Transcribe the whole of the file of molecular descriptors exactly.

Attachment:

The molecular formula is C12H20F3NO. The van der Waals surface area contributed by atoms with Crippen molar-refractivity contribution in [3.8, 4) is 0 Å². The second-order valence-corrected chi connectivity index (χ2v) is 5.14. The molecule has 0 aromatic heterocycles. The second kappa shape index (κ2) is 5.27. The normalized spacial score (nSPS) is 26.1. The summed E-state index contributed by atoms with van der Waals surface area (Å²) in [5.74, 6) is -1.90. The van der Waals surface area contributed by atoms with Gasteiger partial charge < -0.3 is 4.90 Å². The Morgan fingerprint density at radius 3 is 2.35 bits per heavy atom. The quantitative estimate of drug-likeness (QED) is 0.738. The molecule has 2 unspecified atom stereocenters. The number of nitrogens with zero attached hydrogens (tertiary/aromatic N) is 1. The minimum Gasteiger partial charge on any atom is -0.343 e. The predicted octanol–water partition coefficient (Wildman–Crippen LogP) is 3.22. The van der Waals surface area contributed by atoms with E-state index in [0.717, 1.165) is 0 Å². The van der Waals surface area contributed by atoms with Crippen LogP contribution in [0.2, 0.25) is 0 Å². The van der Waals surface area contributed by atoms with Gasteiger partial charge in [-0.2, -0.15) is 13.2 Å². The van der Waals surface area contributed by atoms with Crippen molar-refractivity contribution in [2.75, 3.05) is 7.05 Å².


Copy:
The molecular formula is C12H20F3NO. The van der Waals surface area contributed by atoms with Crippen molar-refractivity contribution in [3.8, 4) is 0 Å². The second-order valence-corrected chi connectivity index (χ2v) is 5.14. The molecule has 0 aromatic heterocycles. The second kappa shape index (κ2) is 5.27. The normalized spacial score (nSPS) is 26.1. The summed E-state index contributed by atoms with van der Waals surface area (Å²) in [5.74, 6) is -1.90. The van der Waals surface area contributed by atoms with Gasteiger partial charge < -0.3 is 4.90 Å². The Morgan fingerprint density at radius 3 is 2.35 bits per heavy atom. The quantitative estimate of drug-likeness (QED) is 0.738. The molecule has 2 unspecified atom stereocenters. The number of nitrogens with zero attached hydrogens (tertiary/aromatic N) is 1. The minimum Gasteiger partial charge on any atom is -0.343 e. The predicted octanol–water partition coefficient (Wildman–Crippen LogP) is 3.22. The van der Waals surface area contributed by atoms with E-state index in [0.717, 1.165) is 0 Å². The van der Waals surface area contributed by atoms with Crippen LogP contribution in [0.2, 0.25) is 0 Å². The van der Waals surface area contributed by atoms with Gasteiger partial charge in [-0.2, -0.15) is 13.2 Å². The van der Waals surface area contributed by atoms with Crippen molar-refractivity contribution in [2.75, 3.05) is 7.05 Å².